Squarely dropped right into the middle of the immigration debate comes Diane Paragas’ Yellow Rose and what it means to be an American hiding in plain sight. The titular Rose (Eva Noblezada) is a 17-year-old undocumented Filipina teen. After school, she sits in her room at the motel where her mother works and plays the guitar, sings, and writes. Not too shabby, she’s a good performer on all fronts.
The always worried Priscilla (Princess Punzalan), Rose’s mother, keeps her sheltered for her own protection. That is until a boy, Elliot (Liam Booth), asks Rose out on a “date” to see famed country singer Dale Watson (as himself) at a bar in Austin. Telling her mother, he’s taking her to church, Rose’s road trip to Austin is a go. Mesmerized by the music and bar atmosphere, Rose’s destiny with country music is all but solidified.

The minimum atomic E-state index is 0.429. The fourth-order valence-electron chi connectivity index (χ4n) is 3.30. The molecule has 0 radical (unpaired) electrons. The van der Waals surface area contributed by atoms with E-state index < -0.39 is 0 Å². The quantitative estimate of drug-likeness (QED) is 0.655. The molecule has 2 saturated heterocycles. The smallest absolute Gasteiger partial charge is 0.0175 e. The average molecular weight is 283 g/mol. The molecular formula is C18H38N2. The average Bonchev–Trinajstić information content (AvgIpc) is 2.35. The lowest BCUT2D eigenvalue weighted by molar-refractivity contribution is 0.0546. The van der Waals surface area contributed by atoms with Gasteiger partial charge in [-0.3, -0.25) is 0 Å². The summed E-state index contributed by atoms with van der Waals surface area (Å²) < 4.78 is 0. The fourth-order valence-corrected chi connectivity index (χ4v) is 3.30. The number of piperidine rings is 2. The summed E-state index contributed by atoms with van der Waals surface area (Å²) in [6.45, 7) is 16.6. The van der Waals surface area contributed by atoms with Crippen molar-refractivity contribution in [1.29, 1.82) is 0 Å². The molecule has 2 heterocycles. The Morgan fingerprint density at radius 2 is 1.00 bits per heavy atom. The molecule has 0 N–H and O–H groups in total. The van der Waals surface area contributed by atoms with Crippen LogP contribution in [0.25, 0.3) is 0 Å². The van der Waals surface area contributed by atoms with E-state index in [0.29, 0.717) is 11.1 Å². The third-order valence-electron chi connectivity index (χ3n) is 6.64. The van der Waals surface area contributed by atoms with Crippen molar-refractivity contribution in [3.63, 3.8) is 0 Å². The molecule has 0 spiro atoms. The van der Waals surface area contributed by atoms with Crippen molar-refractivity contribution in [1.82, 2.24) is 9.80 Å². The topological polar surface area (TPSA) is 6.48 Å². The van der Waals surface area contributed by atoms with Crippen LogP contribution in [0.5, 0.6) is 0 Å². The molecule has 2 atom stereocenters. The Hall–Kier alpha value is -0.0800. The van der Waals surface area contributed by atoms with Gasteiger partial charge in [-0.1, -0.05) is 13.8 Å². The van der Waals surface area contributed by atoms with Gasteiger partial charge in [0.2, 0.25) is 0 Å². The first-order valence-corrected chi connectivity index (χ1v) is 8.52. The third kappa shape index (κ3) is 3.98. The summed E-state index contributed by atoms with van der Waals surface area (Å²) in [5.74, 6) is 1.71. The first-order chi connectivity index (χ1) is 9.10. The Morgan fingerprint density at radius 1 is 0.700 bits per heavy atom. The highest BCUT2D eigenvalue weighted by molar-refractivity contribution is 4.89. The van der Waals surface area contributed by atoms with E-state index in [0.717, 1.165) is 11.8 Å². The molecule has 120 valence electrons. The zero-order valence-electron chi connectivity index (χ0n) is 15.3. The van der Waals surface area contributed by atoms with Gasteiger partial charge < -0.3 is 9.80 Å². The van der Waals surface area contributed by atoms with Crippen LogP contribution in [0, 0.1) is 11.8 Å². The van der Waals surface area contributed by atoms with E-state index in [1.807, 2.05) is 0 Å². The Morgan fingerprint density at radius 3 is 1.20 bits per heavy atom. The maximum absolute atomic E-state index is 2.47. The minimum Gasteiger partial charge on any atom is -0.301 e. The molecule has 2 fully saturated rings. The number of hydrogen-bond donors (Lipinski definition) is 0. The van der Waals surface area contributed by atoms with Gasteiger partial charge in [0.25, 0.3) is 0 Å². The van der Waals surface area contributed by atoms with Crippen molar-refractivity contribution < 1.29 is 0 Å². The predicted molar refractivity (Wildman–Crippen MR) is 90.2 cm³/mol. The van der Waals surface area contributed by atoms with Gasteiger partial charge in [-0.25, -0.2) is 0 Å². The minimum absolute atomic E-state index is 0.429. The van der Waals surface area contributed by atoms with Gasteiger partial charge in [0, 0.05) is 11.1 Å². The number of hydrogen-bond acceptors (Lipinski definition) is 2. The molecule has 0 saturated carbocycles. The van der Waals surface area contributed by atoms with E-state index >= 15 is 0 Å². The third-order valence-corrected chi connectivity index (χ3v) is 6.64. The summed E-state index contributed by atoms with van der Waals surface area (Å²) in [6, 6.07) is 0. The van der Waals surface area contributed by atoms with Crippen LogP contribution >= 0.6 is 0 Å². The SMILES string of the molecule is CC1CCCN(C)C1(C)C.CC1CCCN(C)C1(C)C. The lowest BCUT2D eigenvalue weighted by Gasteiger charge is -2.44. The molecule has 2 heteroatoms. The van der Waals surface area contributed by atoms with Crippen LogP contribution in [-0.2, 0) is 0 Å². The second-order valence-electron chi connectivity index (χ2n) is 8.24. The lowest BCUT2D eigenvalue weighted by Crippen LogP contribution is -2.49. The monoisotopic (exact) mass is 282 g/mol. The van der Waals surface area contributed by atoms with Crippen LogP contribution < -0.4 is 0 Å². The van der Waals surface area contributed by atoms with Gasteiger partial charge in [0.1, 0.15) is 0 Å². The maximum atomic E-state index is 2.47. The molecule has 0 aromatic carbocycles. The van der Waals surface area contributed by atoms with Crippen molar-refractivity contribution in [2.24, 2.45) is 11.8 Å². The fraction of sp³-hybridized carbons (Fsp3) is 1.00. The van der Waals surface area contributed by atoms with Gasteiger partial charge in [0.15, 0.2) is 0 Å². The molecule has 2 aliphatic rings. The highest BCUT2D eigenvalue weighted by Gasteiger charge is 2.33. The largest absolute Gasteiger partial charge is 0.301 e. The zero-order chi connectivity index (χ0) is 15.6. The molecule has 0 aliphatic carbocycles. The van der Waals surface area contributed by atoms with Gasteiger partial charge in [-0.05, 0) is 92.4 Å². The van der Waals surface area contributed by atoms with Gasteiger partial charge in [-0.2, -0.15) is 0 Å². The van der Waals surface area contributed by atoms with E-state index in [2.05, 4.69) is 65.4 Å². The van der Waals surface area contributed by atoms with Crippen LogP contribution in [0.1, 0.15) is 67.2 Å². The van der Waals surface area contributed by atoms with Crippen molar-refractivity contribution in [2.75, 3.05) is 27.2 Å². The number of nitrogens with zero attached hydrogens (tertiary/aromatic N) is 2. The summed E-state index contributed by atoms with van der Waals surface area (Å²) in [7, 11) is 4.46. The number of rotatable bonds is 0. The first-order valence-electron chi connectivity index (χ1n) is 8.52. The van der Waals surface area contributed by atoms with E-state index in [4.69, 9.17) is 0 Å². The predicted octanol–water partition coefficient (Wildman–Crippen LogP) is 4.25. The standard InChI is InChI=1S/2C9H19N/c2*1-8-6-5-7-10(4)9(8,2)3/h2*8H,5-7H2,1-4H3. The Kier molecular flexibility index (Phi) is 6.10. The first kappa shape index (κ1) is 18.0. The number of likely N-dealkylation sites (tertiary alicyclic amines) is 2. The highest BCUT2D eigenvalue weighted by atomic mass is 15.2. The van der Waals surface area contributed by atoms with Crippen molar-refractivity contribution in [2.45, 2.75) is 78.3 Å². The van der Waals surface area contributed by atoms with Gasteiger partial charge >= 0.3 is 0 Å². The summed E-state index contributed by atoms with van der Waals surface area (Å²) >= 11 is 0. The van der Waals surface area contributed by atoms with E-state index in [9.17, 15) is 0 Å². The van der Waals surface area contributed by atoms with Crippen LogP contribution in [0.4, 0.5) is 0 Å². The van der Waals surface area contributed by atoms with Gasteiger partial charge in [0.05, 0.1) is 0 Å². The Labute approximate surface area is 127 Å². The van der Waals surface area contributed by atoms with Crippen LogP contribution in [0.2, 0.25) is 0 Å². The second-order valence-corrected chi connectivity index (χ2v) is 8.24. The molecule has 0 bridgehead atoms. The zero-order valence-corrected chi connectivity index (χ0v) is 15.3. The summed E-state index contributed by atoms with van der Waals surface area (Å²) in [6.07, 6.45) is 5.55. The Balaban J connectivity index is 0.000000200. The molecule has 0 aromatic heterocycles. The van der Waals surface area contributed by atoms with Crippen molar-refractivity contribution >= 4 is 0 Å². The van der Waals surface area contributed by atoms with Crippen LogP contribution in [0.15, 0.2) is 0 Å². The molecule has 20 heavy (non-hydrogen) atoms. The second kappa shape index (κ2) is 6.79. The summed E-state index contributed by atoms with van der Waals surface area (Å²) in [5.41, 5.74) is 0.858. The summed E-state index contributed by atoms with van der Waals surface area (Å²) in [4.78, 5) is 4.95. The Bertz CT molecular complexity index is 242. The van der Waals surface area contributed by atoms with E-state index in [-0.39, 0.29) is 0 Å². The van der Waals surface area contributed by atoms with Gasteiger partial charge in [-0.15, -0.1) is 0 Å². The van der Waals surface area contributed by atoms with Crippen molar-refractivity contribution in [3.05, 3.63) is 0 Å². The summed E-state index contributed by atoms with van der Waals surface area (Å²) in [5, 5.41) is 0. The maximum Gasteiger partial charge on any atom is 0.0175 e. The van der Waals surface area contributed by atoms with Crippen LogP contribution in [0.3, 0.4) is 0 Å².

Upon her return home, ICE agents have raided the motel, and Rose’s mother is arrested and scheduled for deportation. Priscilla tells Rose to stay with her close, but estranged, friend Gail (Lea Salonga) in Austin. Knowing she’s not wanted there by Gail’s husband, Rose leaves and moves into the back room of the bar from the night before, thanks to the kindness of its owner Jolene (Libby Villari). While there, Jolene and Dale mentor the young budding country star, yet her illegal status in the U.S. still hangs over her head.
“After school, she sits in her room at the motel where her mother works and plays the guitar, sings, and writes.“
Yellow Rose is a story of hope, opportunity, and a comment on the current immigration crisis all wrapped up in the story of Rose, played wonderfully by Eva Noblezada. Stepping back from the film a bit, the film is solidly Asian (specifically a Filipino story) and very much American—you don’t get much more American than with country music.